James Webb Space Telescope completes second month of commissioning, accomplishing many key steps

The newly launched James Webb Space Telescope (JWST) has completed the second month of its six-month-long commissioning period, bringing the joint NASA, European Space Agency (ESA) and Canadian Space Agency (CSA) telescope several steps closer to becoming a fully operational space-based astronomical observatory.

The JWST was launched on December 25 on an Ariane 5 rocket from the Guiana Space Centre in French Guiana. It has so far completed among the riskiest steps of its deployment, including unfolding its sunshield, unfolding its secondary mirror and primary mirror wings, and successfully entering its orbit at the Sun-Earth Lagrange point 2 (L2). Each operation could only be attempted once, and if any had failed, the telescope would have been unusable.

One of the highpoints of this process was the precision with which the JWST was launched on the Ariane 5. In order to reach and maintain its orbit at L2, a point of gravitational stability that is perpetually behind Earth relative to the Sun, 1.5 million kilometers (930,000 miles) away, the spacecraft has a limited amount of onboard propellant, which ultimately caps the lifespan of the telescope. Pre-launch calculations estimated that the JWST would have enough fuel to last 10 years in such an orbit.

These estimates were extended to “around 20 years” after the launch, Bill Ochs, the JWST project manager, said in a January press conference, thanks to the efforts of the Ariane 5 launch team to make the telescope’s launch as perfect as possible.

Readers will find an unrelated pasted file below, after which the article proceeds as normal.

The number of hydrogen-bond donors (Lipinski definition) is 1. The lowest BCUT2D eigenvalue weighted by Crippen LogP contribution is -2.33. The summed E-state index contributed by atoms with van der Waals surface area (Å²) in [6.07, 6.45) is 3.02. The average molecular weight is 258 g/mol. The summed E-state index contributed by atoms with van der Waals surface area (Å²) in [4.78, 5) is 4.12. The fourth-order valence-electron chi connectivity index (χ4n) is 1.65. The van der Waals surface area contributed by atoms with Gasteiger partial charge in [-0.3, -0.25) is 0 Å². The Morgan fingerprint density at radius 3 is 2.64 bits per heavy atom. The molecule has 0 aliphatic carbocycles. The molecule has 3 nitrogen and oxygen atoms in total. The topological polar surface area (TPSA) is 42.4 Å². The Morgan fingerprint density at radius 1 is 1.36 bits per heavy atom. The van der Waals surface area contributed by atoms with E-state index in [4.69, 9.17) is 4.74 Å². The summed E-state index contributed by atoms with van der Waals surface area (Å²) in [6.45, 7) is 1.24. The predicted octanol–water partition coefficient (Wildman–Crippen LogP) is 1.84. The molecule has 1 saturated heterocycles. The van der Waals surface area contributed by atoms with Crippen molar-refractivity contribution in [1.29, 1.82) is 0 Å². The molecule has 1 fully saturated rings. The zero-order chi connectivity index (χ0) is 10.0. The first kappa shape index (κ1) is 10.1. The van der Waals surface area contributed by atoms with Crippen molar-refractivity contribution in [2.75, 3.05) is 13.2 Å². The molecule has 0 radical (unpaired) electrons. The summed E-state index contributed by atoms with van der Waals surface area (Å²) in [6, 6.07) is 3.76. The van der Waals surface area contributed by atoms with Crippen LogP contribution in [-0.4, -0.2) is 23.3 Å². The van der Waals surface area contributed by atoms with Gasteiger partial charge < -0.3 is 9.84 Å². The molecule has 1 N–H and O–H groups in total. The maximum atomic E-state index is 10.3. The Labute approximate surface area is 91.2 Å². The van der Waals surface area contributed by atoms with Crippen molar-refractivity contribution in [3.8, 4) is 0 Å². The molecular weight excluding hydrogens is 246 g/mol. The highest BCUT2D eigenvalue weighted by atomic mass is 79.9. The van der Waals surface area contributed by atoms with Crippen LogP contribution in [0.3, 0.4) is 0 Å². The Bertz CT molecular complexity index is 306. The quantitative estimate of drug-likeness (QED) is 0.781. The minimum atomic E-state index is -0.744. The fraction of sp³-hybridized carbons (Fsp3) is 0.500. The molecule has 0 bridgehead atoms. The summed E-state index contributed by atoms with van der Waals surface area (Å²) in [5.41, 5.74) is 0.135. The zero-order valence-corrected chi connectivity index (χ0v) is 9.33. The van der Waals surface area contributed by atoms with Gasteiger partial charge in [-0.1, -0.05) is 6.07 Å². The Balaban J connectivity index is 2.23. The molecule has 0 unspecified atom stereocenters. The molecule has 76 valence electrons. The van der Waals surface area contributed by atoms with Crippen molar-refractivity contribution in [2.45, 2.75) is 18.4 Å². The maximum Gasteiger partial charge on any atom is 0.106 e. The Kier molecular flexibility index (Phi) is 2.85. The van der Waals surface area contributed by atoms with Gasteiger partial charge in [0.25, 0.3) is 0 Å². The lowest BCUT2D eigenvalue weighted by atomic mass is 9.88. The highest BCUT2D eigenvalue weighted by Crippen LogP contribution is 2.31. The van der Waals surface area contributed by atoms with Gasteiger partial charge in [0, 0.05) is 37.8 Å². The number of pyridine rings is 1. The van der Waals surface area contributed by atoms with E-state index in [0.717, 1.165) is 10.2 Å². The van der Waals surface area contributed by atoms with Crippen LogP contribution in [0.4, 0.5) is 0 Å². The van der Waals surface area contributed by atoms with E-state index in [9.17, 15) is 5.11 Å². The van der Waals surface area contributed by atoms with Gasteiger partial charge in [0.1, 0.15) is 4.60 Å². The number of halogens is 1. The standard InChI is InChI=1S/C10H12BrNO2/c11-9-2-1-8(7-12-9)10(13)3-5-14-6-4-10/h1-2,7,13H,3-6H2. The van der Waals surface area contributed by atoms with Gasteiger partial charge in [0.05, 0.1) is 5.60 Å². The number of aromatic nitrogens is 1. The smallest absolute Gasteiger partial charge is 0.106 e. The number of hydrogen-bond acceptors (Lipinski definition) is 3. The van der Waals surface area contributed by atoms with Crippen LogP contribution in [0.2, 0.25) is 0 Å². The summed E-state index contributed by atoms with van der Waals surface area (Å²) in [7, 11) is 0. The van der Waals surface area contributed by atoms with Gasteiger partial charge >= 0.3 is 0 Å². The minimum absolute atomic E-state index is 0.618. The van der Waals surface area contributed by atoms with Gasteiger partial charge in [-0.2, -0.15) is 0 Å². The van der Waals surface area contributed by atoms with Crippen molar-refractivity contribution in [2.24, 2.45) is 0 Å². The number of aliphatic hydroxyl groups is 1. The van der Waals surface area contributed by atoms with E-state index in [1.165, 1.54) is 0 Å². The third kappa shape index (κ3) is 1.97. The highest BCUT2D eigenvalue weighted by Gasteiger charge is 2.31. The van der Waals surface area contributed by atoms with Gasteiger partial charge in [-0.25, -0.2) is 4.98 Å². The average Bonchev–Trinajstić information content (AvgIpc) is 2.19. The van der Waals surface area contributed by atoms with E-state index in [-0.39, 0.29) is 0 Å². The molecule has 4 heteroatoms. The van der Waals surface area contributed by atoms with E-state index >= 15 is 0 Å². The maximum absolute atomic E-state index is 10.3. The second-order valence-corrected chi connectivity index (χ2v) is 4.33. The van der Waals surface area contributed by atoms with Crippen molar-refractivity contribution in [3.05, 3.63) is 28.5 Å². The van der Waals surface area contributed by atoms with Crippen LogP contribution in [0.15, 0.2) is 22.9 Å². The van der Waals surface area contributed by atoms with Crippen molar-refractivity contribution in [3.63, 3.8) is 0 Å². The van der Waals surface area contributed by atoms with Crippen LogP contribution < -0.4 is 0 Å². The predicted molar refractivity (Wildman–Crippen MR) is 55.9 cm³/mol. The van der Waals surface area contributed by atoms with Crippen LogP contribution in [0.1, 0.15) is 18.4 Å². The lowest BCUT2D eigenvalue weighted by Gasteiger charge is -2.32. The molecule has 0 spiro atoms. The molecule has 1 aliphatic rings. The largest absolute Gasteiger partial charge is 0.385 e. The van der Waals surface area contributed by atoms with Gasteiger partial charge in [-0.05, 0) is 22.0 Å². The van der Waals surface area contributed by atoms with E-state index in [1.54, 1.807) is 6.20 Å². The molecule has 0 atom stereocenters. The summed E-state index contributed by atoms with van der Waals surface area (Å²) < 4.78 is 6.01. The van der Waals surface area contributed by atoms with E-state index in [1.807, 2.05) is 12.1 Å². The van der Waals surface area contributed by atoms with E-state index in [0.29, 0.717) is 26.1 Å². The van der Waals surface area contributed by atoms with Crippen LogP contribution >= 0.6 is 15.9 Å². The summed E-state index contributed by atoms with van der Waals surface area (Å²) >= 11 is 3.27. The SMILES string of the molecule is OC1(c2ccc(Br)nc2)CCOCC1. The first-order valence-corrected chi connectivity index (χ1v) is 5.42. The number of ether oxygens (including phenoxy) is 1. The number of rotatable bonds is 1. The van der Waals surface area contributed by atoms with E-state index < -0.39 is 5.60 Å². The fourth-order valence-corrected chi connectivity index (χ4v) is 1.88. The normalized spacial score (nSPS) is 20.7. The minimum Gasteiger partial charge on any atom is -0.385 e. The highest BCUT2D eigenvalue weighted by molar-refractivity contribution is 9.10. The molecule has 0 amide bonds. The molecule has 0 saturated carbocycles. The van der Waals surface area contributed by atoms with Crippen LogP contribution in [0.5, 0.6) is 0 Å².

Now, the telescope’s operators at the Space Telescope Science Institute in Baltimore, Maryland, are carefully aligning the JWST’s primary mirror. Unlike the single mirror which gathers light for the Hubble Space Telescope, the primary mirror on the JWST consists of 18 hexagonal gold-plated segments, a design originally developed in the 1930s by Italian astronomer Guido Horn d’Arturo.

When properly aligned, the segments combine into a single mirror 6.5 meters in diameter, more than seven times the size of Hubble’s mirror. This alignment process is achieved using 132 motors, seven for each segment and six for the secondary mirror. Each motor is designed to move the mirror segments, as well as change the curvature of each segment, in increments as small as 10 millionths of a millimeter. The motors at the same time represent 132 points of failure for the telescope, and the time that was taken to meticulously plan out every motion of these motors is one of the reasons that commissioning the JWST was designed to take several months.

Such precision is necessary, however, if the JWST is to focus on targets further away—and thus further back in time—than even Hubble is capable of observing.

The first phase of this alignment was completed on February 18, which involved ensuring that every segment located and imaged target star HD 84406. Full alignment and calibration are expected to take a further five months.

One further major hurdle remains: The telescope must finish cooling. The JWST is designed to observe in the infrared parts of the electromagnetic spectrum, wavelengths of light that are longer than those of visible light and associated with the heat emitted by matter. In order for the telescope’s optics to clearly see infrared light from its targets, the infrared light emitted from the telescope itself—the substructure, the mirrors, the electronics—must be minimized.